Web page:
It’s hard to remember this garden as uninterrupted, wall-to-wall lawn edged in skimpy borders of childproof plants, but that’s how it was until our two children grew up. It was basically a playground, and you could see the entire plot at a glance from the kitchen window,’ recalls Winkle.
‘However, I’d spent years taking a part-time diploma in horticulture, so once I had more spare time for gardening, I gradually began to dig up the lawn to make flowerbeds. Although I began revamping the garden in a rather unstructured way, I knew how to care for the plants. The difficult part was visualising what it would look like 10 years down the line.’
- The owners: Winkle Haworth lives here with her husband Philip, a retired dentist
- The property: A semi-detached Edwardian house
- The location: South London
- What they spent: The couple’s project cost around £3,000
Studying garden history
The turning point came when Winkle went on a garden history course, and her eyes were opened to a wealth of design possibilities that could be adapted to suit the scale of her long, narrow south-facing plot. ‘I fell in love with formal Renaissance gardens, and in particular, box parterres,’ she explains. The appeal of parterres lay in their symmetrical pattern of low evergreen box hedges set into earth, gravel or brick, so Winkle decided to plant one in place of an unattractive, raised barbecue area clad in crazy paving. ‘I sketched the pattern while stuck in a London traffic jam,’ she recalls. ‘I knew it wasn’t the ideal location, because historically you are meant to look down on parterres, not approach them from below.’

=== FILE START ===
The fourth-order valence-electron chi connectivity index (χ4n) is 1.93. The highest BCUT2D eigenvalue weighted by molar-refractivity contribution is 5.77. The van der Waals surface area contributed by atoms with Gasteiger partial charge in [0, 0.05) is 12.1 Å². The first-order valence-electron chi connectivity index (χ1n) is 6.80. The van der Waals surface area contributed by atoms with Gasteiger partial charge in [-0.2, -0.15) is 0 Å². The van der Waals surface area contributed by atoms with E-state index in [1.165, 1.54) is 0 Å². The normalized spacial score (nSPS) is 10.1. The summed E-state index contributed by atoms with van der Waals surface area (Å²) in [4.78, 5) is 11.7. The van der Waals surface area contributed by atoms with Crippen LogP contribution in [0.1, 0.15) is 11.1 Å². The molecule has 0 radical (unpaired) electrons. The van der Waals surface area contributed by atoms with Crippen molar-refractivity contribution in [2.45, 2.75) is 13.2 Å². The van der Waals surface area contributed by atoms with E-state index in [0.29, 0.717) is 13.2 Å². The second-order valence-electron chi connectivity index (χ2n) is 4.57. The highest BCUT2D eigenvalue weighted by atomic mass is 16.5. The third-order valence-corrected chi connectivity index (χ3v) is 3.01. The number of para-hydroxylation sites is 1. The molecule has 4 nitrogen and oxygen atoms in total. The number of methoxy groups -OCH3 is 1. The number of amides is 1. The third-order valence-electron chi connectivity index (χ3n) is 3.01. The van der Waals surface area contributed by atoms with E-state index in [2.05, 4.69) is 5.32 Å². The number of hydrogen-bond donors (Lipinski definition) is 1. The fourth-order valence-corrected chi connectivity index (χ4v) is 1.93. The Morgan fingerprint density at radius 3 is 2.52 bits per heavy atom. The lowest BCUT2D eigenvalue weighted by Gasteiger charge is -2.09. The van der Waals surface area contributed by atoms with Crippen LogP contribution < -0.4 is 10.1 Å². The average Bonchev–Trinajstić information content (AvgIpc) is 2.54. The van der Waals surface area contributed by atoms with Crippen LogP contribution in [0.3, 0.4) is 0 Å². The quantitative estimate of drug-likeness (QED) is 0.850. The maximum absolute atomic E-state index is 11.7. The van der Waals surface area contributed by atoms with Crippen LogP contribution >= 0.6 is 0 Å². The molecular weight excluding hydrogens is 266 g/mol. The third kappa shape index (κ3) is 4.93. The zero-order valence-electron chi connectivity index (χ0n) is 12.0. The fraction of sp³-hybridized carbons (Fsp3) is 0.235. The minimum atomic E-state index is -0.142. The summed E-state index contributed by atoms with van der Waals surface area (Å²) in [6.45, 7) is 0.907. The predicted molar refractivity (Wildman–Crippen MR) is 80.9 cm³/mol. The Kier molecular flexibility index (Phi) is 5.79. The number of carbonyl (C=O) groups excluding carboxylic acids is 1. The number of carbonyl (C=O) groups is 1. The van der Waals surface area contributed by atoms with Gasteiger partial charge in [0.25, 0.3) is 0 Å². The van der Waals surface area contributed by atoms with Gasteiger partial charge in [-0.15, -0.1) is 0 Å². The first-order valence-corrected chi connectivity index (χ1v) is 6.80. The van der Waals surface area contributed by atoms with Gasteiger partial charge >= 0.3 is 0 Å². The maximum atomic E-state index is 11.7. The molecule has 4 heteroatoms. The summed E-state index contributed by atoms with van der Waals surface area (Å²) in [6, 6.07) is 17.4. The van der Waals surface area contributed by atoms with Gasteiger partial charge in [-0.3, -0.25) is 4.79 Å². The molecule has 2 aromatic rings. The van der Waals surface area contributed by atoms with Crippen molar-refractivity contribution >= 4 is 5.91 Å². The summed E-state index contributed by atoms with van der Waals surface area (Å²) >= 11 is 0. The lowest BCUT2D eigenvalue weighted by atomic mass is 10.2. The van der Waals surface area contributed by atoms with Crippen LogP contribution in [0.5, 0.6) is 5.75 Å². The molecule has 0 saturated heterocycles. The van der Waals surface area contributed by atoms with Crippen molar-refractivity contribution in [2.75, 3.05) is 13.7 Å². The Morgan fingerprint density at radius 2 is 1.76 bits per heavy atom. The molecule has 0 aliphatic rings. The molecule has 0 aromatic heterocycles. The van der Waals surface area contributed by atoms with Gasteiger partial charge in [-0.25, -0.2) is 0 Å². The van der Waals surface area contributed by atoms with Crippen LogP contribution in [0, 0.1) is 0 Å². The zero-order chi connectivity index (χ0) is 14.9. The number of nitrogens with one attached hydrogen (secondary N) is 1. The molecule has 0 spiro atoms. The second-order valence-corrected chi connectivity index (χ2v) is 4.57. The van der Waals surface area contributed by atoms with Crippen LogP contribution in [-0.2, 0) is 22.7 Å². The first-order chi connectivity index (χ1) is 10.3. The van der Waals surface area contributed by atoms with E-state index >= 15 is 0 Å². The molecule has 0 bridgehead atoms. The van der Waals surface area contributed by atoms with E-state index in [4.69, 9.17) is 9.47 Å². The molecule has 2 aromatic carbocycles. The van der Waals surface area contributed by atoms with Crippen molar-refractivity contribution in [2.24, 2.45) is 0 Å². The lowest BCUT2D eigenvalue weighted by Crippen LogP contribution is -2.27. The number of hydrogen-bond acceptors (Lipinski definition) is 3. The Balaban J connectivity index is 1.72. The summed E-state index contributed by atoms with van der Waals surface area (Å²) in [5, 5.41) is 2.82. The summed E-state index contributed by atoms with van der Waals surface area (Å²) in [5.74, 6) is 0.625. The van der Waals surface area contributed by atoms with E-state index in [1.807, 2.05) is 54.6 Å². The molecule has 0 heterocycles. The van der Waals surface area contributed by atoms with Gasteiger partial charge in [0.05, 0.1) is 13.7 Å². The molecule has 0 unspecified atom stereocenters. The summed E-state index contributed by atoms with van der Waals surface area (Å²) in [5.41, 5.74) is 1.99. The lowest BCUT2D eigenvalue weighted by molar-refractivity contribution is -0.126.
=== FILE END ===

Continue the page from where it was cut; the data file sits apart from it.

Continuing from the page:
Hidden from view behind a yew hedge, through a central arch, the parterre is positioned in the furthest third of the garden, in an area around the size of a badminton court. A formal arrangement within clipped box hedges and filled with white tulips, followed by summer roses.
Although small, the parterre is balanced with its surroundings, in common with the entire garden. So, it’s surprising to learn that it was the only area that Winkle planned on paper. ‘Most of the garden just evolved and, measuring three times longer than wide, the plot divided very naturally into three sections,’ she explains. Like many gardeners, she is extremely critical of what she has achieved, especially when seeing the pictures that Philip, a keen amateur photographer, takes of the garden. ‘All I can see is its faults, but then that’s how you progress and make improvements.’
Creating the garden
Creating any garden is a terrific learning curve, but one that Winkle has enjoyed, finding each year’s changes a stimulus. ‘Half the fun of having a garden is watching it evolve over time. I’d hate to think that what I have today is what I had when we first moved here, or that what I’ll have tomorrow will be the same forever,’ she says.